BRIEF DESCRIPTION OF THE DRAWINGS
The present invention is described in conjunction with the appended figures:
FIG. 1 illustrates an embodiment of a lace path of a shoe that limits dynamic lace shifting of the lace and/or provides a more uniform tightening.
FIGS. 2-3 illustrate other embodiments of a lace path of a shoe that limits dynamic lace shifting of the lace and/or provides a more uniform tightening.
FIG. 4 illustrates another embodiment of a lace path, wherein the lace path is defined via straps that function as guides for the lace.
FIGS. 5-6 illustrate other embodiments of a lace path of a shoe that limits dynamic lace shifting of the lace and/or provides a more uniform tightening.
FIGS. 7-8 illustrate the lacing configurations described herein applied to a boot or high-top shoe.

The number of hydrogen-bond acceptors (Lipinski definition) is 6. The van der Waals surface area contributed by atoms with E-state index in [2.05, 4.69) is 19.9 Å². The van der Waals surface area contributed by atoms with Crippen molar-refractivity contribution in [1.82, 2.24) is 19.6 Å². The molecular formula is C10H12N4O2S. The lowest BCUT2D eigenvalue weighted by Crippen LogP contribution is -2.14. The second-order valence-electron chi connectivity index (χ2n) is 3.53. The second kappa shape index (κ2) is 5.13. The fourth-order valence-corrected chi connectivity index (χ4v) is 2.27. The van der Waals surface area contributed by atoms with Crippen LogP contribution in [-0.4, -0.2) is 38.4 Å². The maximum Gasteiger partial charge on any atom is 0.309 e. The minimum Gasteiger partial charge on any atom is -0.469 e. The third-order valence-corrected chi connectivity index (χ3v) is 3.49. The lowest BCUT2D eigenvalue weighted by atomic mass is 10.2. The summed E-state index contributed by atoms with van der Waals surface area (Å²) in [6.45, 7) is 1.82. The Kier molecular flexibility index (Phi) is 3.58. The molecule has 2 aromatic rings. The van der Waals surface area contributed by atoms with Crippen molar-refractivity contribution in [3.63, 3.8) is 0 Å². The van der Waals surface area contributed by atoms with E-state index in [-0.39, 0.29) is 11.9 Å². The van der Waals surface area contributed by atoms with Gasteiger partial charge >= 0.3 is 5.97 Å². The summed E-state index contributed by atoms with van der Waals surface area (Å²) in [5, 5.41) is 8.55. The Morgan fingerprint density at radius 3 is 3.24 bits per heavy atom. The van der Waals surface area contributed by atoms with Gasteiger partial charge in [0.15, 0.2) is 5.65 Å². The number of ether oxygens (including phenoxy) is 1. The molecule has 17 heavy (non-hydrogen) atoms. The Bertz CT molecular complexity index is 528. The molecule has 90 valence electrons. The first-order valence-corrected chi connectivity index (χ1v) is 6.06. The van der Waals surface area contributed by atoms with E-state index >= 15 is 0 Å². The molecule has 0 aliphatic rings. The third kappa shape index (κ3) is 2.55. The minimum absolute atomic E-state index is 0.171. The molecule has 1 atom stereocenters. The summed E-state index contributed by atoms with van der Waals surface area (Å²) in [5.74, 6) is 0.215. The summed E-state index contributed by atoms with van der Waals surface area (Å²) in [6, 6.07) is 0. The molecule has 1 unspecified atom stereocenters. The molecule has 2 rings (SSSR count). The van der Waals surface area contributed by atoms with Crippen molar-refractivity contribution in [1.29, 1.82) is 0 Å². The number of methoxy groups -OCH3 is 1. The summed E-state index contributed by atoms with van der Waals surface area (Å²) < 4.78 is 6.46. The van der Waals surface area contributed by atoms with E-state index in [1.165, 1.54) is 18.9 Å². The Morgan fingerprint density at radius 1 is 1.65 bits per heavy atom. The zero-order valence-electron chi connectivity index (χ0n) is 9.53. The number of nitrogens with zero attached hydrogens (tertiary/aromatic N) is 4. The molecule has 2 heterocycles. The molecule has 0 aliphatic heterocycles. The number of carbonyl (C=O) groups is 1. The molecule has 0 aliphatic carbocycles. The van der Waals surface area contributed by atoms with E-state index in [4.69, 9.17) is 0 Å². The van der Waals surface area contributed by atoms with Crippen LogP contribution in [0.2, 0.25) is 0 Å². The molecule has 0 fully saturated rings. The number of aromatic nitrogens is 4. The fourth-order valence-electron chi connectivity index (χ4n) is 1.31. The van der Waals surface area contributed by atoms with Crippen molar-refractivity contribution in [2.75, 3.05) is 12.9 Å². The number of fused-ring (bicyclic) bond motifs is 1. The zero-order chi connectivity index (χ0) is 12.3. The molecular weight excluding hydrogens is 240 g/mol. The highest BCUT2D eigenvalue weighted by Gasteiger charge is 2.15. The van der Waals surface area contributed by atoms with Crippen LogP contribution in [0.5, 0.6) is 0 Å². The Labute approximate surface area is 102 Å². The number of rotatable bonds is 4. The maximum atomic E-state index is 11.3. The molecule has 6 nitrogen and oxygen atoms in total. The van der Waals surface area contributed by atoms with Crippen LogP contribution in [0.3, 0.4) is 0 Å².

FIGS. 9A-10 illustrate a guide that includes a stop component that further minimizes or prevents shifting of the lace.
FIGS. 11-13 illustrate a guide that includes a component that prevents shifting of the lace and allows differential tension to be applied to the upper and lower zones.
FIGS. 14A-B illustrate a lacing configuration applied to a boot that includes an additional component that may be used to increase the lace tension in one or more tensioning zones.
FIG. 15A illustrates a lacing system that includes a tensioning mechanism having a lumen through which a lace may be inserted.
FIGS. 15B-C illustrate embodiments of attachment mechanisms that may be used to attach or couple opposing ends of a lace.
FIG. 16 illustrates another embodiment of a shoe having a lace path that may limit dynamic lace shifting and/or provides a more uniform tightening of the shoe.
FIG. 17 illustrates an embodiment of a high-top shoe or boot.
FIGS. 18-23 illustrate embodiments of lace paths of a shoe wherein a portion of the lace is routed immediately to a distal end of the lace path.